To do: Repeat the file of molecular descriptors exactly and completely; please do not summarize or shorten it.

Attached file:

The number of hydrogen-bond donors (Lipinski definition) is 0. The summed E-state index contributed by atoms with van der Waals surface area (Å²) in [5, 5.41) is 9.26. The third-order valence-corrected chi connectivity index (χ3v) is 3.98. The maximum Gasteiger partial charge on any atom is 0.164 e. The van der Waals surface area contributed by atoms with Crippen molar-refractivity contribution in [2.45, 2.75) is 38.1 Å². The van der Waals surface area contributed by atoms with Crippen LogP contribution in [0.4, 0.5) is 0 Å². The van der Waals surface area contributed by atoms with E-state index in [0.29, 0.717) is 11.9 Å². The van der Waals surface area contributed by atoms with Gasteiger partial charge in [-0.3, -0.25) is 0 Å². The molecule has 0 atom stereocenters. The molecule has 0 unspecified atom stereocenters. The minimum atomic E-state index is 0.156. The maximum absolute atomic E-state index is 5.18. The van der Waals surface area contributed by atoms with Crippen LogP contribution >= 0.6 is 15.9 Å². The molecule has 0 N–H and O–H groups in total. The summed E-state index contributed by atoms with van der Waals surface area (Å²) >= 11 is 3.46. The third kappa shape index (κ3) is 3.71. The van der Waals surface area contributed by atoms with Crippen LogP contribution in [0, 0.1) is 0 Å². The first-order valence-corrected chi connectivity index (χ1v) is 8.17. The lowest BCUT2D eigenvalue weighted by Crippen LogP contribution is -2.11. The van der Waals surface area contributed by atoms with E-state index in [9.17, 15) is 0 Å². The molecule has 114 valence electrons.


The number of hydrogen-bond donors (Lipinski definition) is 0. The summed E-state index contributed by atoms with van der Waals surface area (Å²) in [5, 5.41) is 9.26. The third-order valence-corrected chi connectivity index (χ3v) is 3.98. The maximum Gasteiger partial charge on any atom is 0.164 e. The van der Waals surface area contributed by atoms with Crippen molar-refractivity contribution in [2.45, 2.75) is 38.1 Å². The van der Waals surface area contributed by atoms with Crippen LogP contribution in [0.4, 0.5) is 0 Å². The van der Waals surface area contributed by atoms with E-state index in [0.29, 0.717) is 11.9 Å². The van der Waals surface area contributed by atoms with Gasteiger partial charge in [-0.3, -0.25) is 0 Å². The molecule has 0 atom stereocenters. The molecule has 0 unspecified atom stereocenters. The minimum atomic E-state index is 0.156. The maximum absolute atomic E-state index is 5.18. The van der Waals surface area contributed by atoms with Crippen LogP contribution >= 0.6 is 15.9 Å². The molecule has 0 N–H and O–H groups in total. The summed E-state index contributed by atoms with van der Waals surface area (Å²) >= 11 is 3.46. The third kappa shape index (κ3) is 3.71. The van der Waals surface area contributed by atoms with Crippen LogP contribution in [0, 0.1) is 0 Å². The first-order valence-corrected chi connectivity index (χ1v) is 8.17. The lowest BCUT2D eigenvalue weighted by Crippen LogP contribution is -2.11. The van der Waals surface area contributed by atoms with E-state index in [9.17, 15) is 0 Å². The molecule has 114 valence electrons.